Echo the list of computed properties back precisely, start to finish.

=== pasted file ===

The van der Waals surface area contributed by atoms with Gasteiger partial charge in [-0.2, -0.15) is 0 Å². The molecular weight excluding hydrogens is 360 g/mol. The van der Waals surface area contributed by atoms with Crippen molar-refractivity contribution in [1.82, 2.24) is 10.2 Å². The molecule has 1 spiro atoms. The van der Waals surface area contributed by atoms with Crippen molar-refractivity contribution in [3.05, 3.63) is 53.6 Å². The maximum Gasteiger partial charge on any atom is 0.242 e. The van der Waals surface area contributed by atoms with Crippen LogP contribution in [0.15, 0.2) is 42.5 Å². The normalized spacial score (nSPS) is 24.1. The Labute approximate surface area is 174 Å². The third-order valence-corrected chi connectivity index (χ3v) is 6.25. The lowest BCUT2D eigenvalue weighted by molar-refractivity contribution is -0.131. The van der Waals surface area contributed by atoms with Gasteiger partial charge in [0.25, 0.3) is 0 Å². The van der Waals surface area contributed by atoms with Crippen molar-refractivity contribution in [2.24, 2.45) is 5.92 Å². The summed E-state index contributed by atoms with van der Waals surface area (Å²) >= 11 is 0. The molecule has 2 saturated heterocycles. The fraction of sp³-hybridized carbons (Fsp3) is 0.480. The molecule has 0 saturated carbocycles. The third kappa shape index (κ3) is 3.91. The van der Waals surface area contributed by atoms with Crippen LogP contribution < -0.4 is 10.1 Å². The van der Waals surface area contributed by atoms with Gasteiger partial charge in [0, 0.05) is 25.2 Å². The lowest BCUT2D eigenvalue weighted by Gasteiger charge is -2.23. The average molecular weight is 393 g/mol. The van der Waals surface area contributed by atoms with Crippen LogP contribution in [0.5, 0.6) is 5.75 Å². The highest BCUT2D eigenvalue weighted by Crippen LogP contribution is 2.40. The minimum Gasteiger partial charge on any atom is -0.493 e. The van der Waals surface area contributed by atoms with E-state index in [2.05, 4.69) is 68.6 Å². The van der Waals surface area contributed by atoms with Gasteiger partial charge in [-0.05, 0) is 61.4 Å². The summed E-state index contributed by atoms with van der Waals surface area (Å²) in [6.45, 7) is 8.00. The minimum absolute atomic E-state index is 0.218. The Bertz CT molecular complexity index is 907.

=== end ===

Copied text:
The van der Waals surface area contributed by atoms with Gasteiger partial charge in [-0.2, -0.15) is 0 Å². The molecular weight excluding hydrogens is 360 g/mol. The van der Waals surface area contributed by atoms with Crippen molar-refractivity contribution in [1.82, 2.24) is 10.2 Å². The molecule has 1 spiro atoms. The van der Waals surface area contributed by atoms with Crippen molar-refractivity contribution in [3.05, 3.63) is 53.6 Å². The maximum Gasteiger partial charge on any atom is 0.242 e. The van der Waals surface area contributed by atoms with Crippen LogP contribution in [0.15, 0.2) is 42.5 Å². The normalized spacial score (nSPS) is 24.1. The Labute approximate surface area is 174 Å². The third-order valence-corrected chi connectivity index (χ3v) is 6.25. The lowest BCUT2D eigenvalue weighted by molar-refractivity contribution is -0.131. The van der Waals surface area contributed by atoms with Gasteiger partial charge in [0.25, 0.3) is 0 Å². The van der Waals surface area contributed by atoms with Crippen molar-refractivity contribution in [2.24, 2.45) is 5.92 Å². The summed E-state index contributed by atoms with van der Waals surface area (Å²) >= 11 is 0. The molecule has 2 saturated heterocycles. The fraction of sp³-hybridized carbons (Fsp3) is 0.480. The molecule has 0 saturated carbocycles. The third kappa shape index (κ3) is 3.91. The van der Waals surface area contributed by atoms with Crippen LogP contribution < -0.4 is 10.1 Å². The van der Waals surface area contributed by atoms with Gasteiger partial charge in [0, 0.05) is 25.2 Å². The lowest BCUT2D eigenvalue weighted by Gasteiger charge is -2.23. The average molecular weight is 393 g/mol. The van der Waals surface area contributed by atoms with Crippen LogP contribution in [0.5, 0.6) is 5.75 Å². The highest BCUT2D eigenvalue weighted by Crippen LogP contribution is 2.40. The minimum Gasteiger partial charge on any atom is -0.493 e. The van der Waals surface area contributed by atoms with E-state index in [2.05, 4.69) is 68.6 Å². The van der Waals surface area contributed by atoms with Gasteiger partial charge in [-0.05, 0) is 61.4 Å². The summed E-state index contributed by atoms with van der Waals surface area (Å²) in [6.45, 7) is 8.00. The minimum absolute atomic E-state index is 0.218. The Bertz CT molecular complexity index is 907.